Maybe it's partly my son's fault. He has been getting me hooked on the peanut butter and pretzel combination recently. On any given day if you ask him what he wants for lunch, 9 times out of 10 he will say "peanut butter sandwich, banana, pretzels, and peanut butter on the side" which is his way of asking for some extra peanut butter on his plate that he can dip his pretzels in.
Last weekend I was desperate for some time in the kitchen to make some cookies. It was going to be my first week back to work after my 6 weeks of maternity leave, which went by WAY too quickly, and I needed some baking therapy. As the weekend rolled around, it found me exhorting my husband to start eating more cookies so that I could make another batch. I did a search for recipes with this combo in it, and found several online-- I can't remember all the ones I looked at. Some of them had peanut butter chips, some of them had peanut butter in the dough. I thought, why not both? I couldn't find any recipes that were quite what I was wanting.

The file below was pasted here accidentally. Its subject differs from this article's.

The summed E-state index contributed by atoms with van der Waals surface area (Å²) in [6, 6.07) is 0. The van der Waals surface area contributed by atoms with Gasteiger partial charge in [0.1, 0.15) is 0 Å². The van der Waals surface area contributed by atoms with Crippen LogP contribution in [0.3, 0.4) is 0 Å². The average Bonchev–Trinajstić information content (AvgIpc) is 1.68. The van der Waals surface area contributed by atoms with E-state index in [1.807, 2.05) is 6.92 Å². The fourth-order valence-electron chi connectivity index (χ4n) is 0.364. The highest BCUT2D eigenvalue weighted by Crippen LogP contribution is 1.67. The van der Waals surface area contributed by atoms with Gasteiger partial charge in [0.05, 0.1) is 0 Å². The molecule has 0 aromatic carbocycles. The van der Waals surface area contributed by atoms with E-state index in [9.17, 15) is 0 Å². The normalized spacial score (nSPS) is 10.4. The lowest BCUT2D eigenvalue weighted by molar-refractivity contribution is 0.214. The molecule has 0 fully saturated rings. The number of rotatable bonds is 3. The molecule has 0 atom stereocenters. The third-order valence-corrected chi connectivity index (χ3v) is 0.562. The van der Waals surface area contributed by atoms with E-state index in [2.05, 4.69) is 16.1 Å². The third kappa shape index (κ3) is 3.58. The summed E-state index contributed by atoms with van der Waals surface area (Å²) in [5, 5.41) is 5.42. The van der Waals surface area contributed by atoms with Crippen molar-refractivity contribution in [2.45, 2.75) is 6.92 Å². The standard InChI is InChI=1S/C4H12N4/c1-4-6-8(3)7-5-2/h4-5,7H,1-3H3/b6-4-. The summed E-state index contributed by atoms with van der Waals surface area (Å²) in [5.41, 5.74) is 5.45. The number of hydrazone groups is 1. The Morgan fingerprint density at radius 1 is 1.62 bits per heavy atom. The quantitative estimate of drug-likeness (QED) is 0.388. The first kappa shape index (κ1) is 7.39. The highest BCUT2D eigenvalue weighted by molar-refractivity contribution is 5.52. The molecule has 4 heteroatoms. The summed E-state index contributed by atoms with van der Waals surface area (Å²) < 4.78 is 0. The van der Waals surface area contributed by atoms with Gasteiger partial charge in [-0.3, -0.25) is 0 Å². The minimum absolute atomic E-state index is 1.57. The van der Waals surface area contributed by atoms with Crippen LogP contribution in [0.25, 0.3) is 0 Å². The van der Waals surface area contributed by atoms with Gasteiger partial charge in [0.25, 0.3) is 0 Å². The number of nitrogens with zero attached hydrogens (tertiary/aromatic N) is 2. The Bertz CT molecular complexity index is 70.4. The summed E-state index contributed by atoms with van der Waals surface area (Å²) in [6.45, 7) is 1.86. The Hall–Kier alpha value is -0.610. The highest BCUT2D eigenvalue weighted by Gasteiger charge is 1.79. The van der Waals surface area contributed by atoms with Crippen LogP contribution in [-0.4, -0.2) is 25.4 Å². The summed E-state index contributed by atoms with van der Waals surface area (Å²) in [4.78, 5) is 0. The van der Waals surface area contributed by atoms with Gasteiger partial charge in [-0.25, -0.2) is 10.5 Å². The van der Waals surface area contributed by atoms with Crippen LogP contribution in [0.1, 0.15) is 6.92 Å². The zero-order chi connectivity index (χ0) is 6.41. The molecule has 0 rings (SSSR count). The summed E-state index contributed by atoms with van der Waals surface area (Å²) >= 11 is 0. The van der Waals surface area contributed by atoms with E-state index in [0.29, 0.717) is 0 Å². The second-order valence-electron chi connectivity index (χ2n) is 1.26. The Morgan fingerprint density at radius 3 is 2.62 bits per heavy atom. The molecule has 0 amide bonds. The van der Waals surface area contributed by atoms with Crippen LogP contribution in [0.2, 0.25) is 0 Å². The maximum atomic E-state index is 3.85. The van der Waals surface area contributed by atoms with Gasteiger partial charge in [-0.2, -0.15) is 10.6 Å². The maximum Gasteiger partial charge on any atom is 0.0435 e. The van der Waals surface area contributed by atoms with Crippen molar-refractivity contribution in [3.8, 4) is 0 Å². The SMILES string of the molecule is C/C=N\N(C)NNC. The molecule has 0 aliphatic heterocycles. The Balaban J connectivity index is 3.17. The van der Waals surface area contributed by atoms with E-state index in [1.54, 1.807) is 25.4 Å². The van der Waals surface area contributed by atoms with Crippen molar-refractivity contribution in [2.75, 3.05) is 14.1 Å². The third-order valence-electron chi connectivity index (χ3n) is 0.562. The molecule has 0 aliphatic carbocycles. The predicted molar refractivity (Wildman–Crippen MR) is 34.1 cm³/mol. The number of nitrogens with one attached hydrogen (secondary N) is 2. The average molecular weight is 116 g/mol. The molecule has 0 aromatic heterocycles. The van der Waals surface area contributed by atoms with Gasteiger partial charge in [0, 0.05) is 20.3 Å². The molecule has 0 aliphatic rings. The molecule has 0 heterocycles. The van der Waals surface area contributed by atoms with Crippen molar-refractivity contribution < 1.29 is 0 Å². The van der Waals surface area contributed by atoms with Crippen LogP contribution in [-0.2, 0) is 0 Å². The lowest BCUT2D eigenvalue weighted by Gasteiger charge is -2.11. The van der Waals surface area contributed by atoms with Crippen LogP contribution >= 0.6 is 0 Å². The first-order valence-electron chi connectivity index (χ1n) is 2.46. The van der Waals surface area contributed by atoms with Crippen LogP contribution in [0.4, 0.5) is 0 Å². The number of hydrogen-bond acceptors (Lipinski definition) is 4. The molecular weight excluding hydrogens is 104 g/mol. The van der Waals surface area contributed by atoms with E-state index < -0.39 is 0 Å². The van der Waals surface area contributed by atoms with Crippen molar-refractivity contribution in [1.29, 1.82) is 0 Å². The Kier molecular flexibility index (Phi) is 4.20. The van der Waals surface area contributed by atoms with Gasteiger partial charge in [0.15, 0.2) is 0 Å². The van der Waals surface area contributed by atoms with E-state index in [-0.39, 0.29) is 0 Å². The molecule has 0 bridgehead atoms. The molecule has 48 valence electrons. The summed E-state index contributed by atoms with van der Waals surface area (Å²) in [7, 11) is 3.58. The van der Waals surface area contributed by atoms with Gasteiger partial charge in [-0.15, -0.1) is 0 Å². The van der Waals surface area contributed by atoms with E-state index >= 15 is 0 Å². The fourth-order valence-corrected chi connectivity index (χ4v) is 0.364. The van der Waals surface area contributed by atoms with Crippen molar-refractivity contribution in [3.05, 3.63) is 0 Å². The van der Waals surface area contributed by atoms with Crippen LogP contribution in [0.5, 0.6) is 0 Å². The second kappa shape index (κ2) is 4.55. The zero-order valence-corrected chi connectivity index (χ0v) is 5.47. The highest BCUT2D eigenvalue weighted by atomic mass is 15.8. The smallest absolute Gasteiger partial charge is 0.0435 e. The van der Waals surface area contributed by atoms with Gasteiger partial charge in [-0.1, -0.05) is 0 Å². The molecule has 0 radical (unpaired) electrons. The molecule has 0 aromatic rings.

Obviously I have a lot more to learn. (It looks like there is an episode of Good Eats by Alton Brown which addresses the differences in cookie dough, which I need to find and watch.) I did do a little search and some reading about cookie doughs. I was mainly curious how you can tell from a recipe whether your cookie is going to turn out soft and chewy, or crunchy, or somewhere in between? I'm still not entirely sure that I can look at a recipe and predict this, but I did learn a few pointers, some of which surprised me. I apologize, I don't remember all my sources-- most of them were discussions on forums.
Most of these points were also summarized in this article: The Perfect Chocolate Chip Cookie
- Whether a cookie is hard and crunchy or soft and chewy is all about how much moisture is in the dough--makes sense right? It has to do with the type of fats, and the amount of eggs and sugar.
- You also need certain elements in your dough to trap the moisture, so it doesn't all evaporate when you put the cookies in the oven. Brown sugar seems to be a key player in this, and apparently increasing the amount of flour will also hold moisture in.
- A lower fat content will yield a softer cookie, higher fat content will make a crunchier cookie.
- A shorter baking time will lead to a softer cookie. (I definitely already knew that-- being a lover of soft cookies, it is my personal opinion that many recipes over bake the cookies. I almost always knock a few minutes off the baking time of cookie recipes.)